As new cloud-as-infrastructure services such as Amazon Web Services, Microsoft Azure, and Google Compute have enjoyed wide adoption, enterprises in turn began to understand how this approach can fundamentally shift how they will buy computing infrastructure. The cloud providers all started with proprietary APIs used to tap their respective infrastructure, but this is starting to change. Initial experimentation with cloud infrastructure by business has been wildly successful for most, but now they are beginning to think carefully about how adoption of this approach will affect them in the long run.
Businesses have little interest in being tied to one or another of the giant cloud vendors through the use of proprietary APIs and vendor service specific infrastructure because this results in a loss of control of their IT costs and ends up being expensive down the road if they stay or move.
The cloud infrastructure vendors have the exactly opposite problem in that to avoid what they sell becoming commoditized, they are working hard to quickly provide differentiated non-commodity services so as to become "sticky" and achieve a degree of customer lock-in. Both sides know that once an IT system is up and running successfully, it is both risky and expensive to change it.
In recent months we have seen a significant uptick in interest in both multivendor cloud provider policies and hybrid-cloud technologies. Hybrid-cloud is an IT architecture that allows businesses to seamlessly shift applications and workloads between infrastructures that the customer owns on their own premises and behind their firewalls and to any of the public cloud services. A dramatic expression of this was the $34 billion acquisition of Red Hat by IBM, which lays the foundation for how we'll see cloud vendors move toward more open-source and open-standards software and cloud service technologies in 2019.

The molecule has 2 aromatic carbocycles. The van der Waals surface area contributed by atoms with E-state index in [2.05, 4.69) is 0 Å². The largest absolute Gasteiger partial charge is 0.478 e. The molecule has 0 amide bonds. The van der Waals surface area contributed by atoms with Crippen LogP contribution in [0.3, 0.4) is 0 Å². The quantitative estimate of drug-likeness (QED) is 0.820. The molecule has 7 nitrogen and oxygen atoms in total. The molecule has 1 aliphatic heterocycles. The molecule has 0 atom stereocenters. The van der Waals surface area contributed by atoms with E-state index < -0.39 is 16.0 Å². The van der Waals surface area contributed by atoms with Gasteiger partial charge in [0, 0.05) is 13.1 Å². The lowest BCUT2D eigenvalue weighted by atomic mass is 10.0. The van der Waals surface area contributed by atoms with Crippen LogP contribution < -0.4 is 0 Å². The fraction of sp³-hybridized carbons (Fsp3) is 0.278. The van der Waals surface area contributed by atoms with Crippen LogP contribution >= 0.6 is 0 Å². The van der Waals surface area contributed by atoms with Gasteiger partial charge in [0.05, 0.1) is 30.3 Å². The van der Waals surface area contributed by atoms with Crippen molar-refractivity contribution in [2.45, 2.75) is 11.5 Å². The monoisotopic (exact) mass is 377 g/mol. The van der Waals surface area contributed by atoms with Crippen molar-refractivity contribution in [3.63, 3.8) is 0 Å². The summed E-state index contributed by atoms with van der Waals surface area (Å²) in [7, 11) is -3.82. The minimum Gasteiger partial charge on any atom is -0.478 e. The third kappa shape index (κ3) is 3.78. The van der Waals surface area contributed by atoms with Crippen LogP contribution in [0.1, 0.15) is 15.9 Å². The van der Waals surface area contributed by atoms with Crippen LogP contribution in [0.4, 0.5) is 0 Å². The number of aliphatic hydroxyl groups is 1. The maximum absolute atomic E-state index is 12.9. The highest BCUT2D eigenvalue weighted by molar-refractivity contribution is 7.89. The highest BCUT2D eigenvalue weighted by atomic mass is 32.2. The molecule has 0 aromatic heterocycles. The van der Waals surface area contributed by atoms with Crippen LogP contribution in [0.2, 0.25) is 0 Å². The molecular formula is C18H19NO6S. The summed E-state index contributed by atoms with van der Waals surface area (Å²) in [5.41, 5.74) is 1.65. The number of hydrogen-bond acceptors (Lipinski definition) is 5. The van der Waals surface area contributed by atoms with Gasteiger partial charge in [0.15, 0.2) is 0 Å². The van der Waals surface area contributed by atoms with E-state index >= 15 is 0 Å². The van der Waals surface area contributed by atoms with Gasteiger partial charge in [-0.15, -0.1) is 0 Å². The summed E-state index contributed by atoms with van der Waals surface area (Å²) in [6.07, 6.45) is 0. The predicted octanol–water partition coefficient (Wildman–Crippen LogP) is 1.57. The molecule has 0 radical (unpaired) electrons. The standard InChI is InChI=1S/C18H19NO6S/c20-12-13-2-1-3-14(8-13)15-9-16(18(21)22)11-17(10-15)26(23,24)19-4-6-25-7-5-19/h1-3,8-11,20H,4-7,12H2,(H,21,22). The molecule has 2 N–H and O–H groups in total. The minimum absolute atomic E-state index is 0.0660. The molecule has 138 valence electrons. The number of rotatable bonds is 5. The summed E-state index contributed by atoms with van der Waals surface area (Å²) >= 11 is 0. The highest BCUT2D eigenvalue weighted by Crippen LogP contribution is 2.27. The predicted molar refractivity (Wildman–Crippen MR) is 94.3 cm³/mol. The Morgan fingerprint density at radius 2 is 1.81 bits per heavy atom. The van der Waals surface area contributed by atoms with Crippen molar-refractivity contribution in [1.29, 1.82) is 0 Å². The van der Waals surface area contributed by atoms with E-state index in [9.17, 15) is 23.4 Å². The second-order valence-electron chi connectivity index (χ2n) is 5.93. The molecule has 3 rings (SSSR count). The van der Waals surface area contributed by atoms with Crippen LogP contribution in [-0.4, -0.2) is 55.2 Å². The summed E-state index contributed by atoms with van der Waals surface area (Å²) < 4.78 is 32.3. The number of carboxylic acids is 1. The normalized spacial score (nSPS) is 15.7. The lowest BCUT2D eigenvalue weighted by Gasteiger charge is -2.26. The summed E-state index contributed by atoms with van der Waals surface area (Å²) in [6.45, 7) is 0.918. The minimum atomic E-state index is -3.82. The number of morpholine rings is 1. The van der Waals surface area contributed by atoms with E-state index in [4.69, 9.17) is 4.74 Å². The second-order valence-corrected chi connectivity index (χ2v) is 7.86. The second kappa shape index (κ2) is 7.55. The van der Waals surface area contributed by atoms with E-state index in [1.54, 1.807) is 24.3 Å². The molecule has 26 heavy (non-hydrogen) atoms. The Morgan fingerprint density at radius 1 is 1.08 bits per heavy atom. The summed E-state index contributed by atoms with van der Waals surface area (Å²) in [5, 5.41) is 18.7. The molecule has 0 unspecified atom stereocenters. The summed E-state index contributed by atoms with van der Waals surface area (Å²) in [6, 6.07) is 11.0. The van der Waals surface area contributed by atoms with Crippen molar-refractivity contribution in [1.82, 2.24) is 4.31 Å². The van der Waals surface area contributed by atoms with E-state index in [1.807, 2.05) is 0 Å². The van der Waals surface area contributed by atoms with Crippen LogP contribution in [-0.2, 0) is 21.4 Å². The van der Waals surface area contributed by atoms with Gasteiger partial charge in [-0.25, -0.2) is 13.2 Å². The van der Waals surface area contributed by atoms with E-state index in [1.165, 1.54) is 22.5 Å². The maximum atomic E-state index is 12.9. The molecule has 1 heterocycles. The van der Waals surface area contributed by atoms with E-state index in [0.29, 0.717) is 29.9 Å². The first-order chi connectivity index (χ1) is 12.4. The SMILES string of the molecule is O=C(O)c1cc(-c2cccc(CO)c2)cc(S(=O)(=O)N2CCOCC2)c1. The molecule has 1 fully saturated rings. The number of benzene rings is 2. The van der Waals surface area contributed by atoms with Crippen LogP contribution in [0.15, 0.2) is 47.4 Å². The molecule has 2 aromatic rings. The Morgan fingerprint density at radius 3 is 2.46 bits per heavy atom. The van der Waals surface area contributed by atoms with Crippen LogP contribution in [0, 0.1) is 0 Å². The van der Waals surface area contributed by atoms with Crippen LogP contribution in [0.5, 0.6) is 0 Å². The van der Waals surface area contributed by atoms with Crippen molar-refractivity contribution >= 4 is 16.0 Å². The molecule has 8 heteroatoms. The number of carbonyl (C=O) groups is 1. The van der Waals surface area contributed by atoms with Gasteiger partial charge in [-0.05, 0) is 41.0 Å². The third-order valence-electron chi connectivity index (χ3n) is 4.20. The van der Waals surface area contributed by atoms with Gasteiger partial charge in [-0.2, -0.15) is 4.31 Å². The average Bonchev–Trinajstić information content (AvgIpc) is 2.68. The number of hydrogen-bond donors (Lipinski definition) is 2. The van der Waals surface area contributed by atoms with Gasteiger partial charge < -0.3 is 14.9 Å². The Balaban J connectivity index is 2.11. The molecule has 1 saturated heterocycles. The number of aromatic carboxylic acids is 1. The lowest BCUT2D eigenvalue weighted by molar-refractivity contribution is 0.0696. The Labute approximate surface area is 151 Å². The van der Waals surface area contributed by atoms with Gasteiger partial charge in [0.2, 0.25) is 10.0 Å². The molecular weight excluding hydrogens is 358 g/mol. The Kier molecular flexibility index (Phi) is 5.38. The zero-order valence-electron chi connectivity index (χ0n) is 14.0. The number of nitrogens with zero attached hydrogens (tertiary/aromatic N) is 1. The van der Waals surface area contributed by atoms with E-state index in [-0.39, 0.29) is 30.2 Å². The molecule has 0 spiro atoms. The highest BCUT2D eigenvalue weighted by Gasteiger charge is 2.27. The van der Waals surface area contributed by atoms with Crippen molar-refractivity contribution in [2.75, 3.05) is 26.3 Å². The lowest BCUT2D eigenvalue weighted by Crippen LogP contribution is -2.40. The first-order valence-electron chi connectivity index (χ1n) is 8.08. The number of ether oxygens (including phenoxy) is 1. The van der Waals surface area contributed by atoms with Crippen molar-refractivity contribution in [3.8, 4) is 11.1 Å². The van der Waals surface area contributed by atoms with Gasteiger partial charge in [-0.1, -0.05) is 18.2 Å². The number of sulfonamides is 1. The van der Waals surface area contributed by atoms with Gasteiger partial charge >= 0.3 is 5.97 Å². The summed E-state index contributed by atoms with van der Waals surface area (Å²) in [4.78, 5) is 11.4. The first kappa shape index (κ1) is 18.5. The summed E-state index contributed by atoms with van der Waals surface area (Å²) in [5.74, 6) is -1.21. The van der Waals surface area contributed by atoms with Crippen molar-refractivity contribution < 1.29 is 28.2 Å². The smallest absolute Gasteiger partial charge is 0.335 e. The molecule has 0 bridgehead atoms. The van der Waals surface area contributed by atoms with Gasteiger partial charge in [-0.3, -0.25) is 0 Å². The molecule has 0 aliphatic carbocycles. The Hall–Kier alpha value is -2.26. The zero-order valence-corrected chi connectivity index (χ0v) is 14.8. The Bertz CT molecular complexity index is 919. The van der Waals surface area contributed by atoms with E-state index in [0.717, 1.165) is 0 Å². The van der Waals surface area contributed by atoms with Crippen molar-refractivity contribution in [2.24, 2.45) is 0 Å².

In 2019, I anticipate that we'll see far more action with customers insisting on multicloud and multivendor support. Cloud customers will increasingly expect to seamlessly move their workloads between cloud vendors. This means that customers will be embracing a number of new abstractions, the most important of which is Kubernetes, "a portable, extensible open-source platform for managing containerized workloads and services, which facilitates both declarative configuration and automation."
Launched in 2014 by Google, Kubernetes boasts a rapidly growing ecosystem that orchestrates computing, networking, and storage for user workloads. This common API for managing containers, applications, and microservices ensures that customers can manage multiple IT services and workflows across multiple clouds at the same time.
Can We Declare 2019 the Year of the Data Fabric?
Whether we see 2019 emerge as the "Year of the Data Fabric" will depend on market developments and what other key technologies emerge. Nevertheless, enterprise information architects, chief data officers, and other key IT decision makers should be aware of the importance of data fabrics, the impact of graph databases on machine learning initiatives, and the exciting possibilities that multiple and hybrid clouds hold as they execute their business plans and strategies throughout the coming year. Here's to an exciting road ahead in 2019!
Sean Martin serves as chief technology officer at Cambridge Semantics. In his career, Martin has pioneered the use of semantic technologies and enterprise knowledge graphs to solve data integration and application development problems. Prior to founding Cambridge Semantics in 2007, he spent 15 years with IBM Corporation where he was a founder for the IBM Advanced Internet Technology Skunkworks group.